Sunday, June 6, 2021

My Patient Was Told She Has Freiberg's Disease

Dr Domenico Nicoletti rID: 44376 Radiopaedia

A patient came in last week asking for a second opinion for her toe pain. She had seen a doctor at her local polyclinic, gone for an x-ray and was told she might have early signs of Freiberg's disease.

She was subsequently asked to see a foot surgeon by the doctor. Her friends also suggested she see a podiatrist.

Freiberg's infarction or Freiberg's disease as it is commonly known is actually not a disease but microtrauma causing pain in usually the second toe of the foot at the metatarsal head. It can occur in other toes too. 

It is most common among teenage girls during puberty and more common in the second toe. This is especially if the second toe is longer than the big toe as this increases stress on the 2nd metatarsal head while walking, running and during sports. 

The physical stress causes multiple tiny small fractures where the metatarsal meets the growth plate. Pain is commonly felt in the forefoot while pushing off. The affected joint may sometimes be swollen and range of motion is limited there. Due to avascular necrosis (bone tissue dying due to lack of blood supply), the metatarsal head flattens (see picture below). This is usually confirmed by x-ray. 

There is no definitive treatment for Freiberg's, as it is also thought to be related to a stress fracture. Doctors will often get the patient to be non weight bearing to immobilize the foot. Corticosteroid injections may sometimes be given. In less severe cases, a rocker boot may be prescribed. Podiatrists may also prescribe orthotics with metatarsal pads and/ or low heel footwear. Severe cases may require surgery.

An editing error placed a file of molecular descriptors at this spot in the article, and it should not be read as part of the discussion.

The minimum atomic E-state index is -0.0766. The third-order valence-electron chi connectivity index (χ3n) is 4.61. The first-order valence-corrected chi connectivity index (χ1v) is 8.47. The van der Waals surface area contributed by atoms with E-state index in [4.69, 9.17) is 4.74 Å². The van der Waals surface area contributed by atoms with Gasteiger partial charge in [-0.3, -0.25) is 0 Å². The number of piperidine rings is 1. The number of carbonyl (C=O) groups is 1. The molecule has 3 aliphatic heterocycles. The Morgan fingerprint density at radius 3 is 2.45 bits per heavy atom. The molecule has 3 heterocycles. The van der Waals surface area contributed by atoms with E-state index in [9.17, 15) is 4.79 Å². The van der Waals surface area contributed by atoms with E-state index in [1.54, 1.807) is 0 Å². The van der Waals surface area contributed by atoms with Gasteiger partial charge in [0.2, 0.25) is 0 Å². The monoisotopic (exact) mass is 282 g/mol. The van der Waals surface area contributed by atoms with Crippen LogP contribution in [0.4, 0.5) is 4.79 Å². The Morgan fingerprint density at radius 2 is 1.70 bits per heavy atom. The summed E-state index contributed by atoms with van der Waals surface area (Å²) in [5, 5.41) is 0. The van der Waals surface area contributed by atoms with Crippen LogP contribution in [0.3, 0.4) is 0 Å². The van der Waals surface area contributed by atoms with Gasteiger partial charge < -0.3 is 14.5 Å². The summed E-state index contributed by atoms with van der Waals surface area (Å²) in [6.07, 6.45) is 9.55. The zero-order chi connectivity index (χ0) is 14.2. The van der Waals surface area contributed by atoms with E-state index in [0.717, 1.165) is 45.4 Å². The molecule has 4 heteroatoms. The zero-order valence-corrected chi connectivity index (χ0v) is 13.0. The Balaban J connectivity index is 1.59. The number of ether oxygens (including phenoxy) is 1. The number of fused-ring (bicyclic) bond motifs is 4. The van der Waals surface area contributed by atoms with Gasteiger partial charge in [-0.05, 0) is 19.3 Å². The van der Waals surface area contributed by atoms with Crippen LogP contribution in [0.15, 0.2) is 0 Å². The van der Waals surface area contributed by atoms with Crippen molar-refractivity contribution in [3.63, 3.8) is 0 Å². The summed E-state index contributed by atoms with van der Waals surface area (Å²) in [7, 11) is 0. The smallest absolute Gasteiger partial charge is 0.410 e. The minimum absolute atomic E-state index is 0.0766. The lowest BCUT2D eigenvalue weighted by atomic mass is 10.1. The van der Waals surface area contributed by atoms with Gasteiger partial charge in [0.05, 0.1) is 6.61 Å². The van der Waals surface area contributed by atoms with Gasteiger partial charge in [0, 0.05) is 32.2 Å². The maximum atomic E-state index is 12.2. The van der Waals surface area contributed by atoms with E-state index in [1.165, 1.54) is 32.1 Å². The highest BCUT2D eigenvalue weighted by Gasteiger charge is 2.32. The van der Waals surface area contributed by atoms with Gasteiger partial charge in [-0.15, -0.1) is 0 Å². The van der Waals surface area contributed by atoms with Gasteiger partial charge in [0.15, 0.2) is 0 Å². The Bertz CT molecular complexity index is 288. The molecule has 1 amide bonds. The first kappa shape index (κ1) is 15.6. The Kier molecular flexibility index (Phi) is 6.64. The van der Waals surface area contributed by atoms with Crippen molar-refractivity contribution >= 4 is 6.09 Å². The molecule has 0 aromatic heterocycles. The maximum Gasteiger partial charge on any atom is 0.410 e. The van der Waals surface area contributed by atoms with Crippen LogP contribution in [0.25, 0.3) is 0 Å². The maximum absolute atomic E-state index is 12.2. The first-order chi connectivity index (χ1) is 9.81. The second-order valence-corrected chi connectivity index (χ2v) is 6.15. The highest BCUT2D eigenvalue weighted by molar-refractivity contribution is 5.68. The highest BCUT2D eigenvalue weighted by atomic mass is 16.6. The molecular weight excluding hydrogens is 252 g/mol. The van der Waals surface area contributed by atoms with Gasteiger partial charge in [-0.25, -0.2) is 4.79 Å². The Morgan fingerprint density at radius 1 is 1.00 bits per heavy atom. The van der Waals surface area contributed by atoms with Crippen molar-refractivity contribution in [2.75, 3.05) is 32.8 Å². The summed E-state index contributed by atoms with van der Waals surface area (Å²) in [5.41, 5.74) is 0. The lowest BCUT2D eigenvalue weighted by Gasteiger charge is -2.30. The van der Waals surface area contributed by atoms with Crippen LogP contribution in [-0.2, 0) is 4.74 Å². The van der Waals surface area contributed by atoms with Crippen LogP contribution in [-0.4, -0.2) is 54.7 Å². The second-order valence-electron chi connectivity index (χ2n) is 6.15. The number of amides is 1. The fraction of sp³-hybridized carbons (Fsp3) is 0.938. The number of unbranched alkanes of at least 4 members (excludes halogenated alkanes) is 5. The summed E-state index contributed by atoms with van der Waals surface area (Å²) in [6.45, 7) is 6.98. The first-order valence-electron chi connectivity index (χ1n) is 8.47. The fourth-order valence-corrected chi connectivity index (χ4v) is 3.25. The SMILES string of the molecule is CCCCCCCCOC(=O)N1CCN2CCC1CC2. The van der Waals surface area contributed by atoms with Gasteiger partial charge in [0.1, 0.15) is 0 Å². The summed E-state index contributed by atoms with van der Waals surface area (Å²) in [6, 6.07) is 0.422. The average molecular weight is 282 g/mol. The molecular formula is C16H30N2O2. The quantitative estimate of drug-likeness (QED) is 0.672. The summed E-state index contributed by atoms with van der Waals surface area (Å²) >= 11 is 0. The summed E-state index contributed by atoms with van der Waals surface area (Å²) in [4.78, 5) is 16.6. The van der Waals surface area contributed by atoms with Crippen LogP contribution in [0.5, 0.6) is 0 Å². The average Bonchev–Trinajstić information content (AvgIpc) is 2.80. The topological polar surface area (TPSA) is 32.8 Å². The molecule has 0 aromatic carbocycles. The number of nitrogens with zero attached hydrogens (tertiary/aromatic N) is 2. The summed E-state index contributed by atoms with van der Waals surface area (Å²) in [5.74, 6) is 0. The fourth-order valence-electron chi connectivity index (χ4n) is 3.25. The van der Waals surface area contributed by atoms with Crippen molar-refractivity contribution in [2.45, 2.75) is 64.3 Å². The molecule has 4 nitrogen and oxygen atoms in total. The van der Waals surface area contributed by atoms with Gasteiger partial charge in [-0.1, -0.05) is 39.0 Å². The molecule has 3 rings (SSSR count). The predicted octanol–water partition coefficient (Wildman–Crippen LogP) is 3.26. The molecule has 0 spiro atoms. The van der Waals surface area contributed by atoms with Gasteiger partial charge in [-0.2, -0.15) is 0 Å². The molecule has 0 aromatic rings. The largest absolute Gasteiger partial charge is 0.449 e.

As you can see from the x-ray report above, my patient is clearly not an adolescent (although people of all ages can be affected by it). Even the reporting radiologist said it could be a normal variant. She also had been inactive for the past 3 years. 

What did I do? I treated her foot and plantar fascia along her Superficial Back Line and taught her to modify her gait for the time being. She was happy to be pain free after that and even asked if she could run. If she really had Freiberg's disease/ infarction, I would not, in my humble opinion, be able to change her symptoms that much in just one session.


Carter KR, Chambers AR and Dryer MA. Freiberg Infarction. (updated Mar 17, 2021). In: StatPearls (Interbet). Treasure Island (FL): StatPearls Publishing; 2021 Jan-.

Lin H and Liu AL (2013). Freiberg's Infarction. BMJ. Case Reports: 2013010121. DOI: 10.1136/bcr-2013-010121.

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